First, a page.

>Good morning, Vietnam

>My parents were both 34 years old when they came to the United States. With the eclipse of the 35th anniversary of the fall of Saigon this past Friday, I find it fitting to honor their bravery during the harshest of times of their lives.

On April 30, 1975, Saigon succumbed to Vietnam’s communist forces. And with that fall also crashed my parents’ dream to ever live in their home country again. Like tens of thousands of other Vietnamese who were forced to leave their country, my parents gave up hope long ago that things will ever be the same, and they started a new life in a new country.

Like most immigrants, they rarely talk about their past. And like most children of immigrants, my brothers and I rarely probed into it. Strangely, it was intuitive. We knew when to ask questions, and we also knew when they weren’t welcomed. 

Only recently have my parents began unrolling their stories and telling us what we’ve always wanted to know but never had the courage to ask. Slowly, very slowly, I’m finally starting to understand who my parents are. Perhaps it’s because my parents are aging and realize there’s no need to hold onto their stories. Or, perhaps it’s because they’re starting to understand that it’s finally OK; It’s OK that no matter how much my brothers and I will never fully grasp what it’s like to be completely displaced, we will always listen.

During the Vietnam War, my father served in the South Vietnamese army. If I recall correctly, he was a sergeant (though when I was a kid, I didn’t know the difference and used to tell my friends he was a four-star general). My mom was a math teacher. Though my parents married after arriving in the States in 1976, they knew each other while living in Vietnam. Funny story, it turns out my father used to date my mother’s younger sister.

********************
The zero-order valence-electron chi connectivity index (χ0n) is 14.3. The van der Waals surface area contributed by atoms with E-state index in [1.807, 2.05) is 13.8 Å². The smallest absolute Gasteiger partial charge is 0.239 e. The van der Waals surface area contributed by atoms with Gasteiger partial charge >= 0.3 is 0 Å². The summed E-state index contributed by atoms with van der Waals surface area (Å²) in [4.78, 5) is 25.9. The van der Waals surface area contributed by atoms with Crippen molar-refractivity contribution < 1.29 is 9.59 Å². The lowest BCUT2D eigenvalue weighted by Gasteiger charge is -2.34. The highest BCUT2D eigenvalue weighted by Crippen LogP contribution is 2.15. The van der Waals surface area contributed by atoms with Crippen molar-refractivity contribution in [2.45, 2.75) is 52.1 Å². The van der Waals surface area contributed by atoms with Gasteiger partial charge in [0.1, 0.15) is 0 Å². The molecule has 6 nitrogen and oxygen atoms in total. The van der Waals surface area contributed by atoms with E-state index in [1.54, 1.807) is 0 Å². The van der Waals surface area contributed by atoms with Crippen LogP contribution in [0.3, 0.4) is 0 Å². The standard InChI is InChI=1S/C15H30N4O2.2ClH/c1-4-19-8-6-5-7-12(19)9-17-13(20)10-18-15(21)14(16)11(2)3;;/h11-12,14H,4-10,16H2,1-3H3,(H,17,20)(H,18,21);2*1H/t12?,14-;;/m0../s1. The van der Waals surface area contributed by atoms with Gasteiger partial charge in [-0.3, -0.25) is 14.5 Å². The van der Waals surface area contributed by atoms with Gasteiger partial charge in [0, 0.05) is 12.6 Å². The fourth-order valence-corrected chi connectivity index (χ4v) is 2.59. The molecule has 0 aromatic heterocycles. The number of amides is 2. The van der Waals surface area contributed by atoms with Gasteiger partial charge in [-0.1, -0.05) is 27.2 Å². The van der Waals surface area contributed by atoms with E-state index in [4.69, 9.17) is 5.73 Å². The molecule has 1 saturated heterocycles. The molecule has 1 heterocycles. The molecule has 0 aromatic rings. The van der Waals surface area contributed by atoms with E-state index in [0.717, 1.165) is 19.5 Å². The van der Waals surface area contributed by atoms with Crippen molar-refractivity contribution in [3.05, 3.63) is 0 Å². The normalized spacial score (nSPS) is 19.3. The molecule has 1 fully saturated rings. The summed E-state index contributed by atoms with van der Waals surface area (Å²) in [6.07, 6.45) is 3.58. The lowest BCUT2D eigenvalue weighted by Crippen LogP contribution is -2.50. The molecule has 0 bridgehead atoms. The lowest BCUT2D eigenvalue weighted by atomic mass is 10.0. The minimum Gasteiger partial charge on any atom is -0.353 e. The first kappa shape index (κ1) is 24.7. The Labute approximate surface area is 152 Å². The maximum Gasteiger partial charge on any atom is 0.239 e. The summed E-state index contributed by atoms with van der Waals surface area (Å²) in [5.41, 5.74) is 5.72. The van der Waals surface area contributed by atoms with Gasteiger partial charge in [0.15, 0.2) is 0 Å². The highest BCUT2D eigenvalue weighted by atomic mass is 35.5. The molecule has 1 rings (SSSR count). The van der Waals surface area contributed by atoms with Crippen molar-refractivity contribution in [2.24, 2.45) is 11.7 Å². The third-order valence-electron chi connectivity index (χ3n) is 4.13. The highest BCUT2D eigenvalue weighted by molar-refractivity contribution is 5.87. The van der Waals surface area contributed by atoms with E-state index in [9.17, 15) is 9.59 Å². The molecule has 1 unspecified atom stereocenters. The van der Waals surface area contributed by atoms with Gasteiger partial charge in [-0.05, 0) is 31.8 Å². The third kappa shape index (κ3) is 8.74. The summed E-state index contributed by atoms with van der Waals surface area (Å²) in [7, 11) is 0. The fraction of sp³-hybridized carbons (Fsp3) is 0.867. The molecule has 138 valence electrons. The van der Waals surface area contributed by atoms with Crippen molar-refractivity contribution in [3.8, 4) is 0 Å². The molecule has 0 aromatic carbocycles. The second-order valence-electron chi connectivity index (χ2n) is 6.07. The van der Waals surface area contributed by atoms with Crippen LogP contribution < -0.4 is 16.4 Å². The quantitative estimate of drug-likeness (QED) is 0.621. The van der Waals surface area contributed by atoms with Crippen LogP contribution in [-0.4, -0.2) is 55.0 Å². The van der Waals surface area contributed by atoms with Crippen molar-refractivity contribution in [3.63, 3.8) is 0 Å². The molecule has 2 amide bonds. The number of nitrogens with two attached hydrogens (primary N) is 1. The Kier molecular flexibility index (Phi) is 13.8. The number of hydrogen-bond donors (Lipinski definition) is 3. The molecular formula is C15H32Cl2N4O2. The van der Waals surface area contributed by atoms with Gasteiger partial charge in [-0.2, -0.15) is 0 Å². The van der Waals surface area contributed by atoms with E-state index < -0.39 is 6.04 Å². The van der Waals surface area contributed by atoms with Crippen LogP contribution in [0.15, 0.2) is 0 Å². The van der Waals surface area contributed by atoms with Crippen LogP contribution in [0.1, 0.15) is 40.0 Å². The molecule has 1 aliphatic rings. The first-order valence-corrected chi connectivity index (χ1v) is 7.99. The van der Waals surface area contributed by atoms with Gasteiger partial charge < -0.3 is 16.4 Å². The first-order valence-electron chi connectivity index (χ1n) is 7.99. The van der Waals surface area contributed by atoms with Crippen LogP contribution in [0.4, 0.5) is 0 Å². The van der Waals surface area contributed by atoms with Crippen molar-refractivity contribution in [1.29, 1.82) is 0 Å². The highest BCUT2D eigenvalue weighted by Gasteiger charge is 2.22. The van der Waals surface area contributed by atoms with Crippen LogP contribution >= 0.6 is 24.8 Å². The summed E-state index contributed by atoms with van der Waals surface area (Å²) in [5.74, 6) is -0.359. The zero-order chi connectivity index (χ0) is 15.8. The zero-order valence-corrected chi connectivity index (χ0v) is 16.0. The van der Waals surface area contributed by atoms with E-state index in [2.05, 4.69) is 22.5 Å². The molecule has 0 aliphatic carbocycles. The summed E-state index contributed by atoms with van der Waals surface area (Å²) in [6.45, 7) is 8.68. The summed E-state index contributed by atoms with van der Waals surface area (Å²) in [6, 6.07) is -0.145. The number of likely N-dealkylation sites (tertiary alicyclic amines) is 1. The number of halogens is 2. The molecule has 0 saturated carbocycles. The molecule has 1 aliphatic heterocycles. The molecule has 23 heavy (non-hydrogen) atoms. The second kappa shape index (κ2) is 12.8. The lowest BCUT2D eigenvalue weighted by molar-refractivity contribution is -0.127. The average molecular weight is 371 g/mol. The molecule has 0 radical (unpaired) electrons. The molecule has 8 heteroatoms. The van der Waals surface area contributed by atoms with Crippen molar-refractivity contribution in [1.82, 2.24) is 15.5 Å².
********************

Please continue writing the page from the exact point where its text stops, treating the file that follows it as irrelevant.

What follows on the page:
My parents were boat people. From my gatherings, they were the same people that the movies and historical photographs portrayed. They were at sea for weeks in unbearable conditions — completely cramped and with wretched supplies. Sometimes I think about how horribly motion-sick my mom gets these days, and I can only imagine that the thought of finding new life elsewhere kept her from puking out her insides. 

They landed in the Philippines. Or was it Japan? Either way, after that they were granted sponsorships from two Baptist churches — my father got his from one in Orlando, Fla., and my mother in Jacksonville, Fla. Completely out of their element and with possibly negative comprehension of the English language, my mom worked at a local bakery and my father was a laborer. 

Things are different for my parents these days. They’ve retired in central Florida. They’ve bought a sizable house that’s completely too big for the two of them. My dad’s days seem to be confined to fixing his sprinkler system and feeding his parakeets. My mom is now the social queen of the neighborhood, with folks stopping by all the time to chat with her. 

They still hold resentment toward the Communist party. My parents are proud people who still hope to see a democratic Vietnam during their lifetime. They haven’t been back to Vietnam since they left their country almost four decades ago. They want to go, but something’s holding them back. 

One time recently I did ask why they’ve yet to go back. I got a mumbled response.

These days, my brothers and I have been trying to get my parents to adopt a dog. We hear that it’s therapeutic to have a pet — it takes away the loneliness and stress. They keep saying that they will. Maybe they’ll actually seal the deal some time soon. Undoubtedly, they’ll have plenty of stories to share with that dog. 

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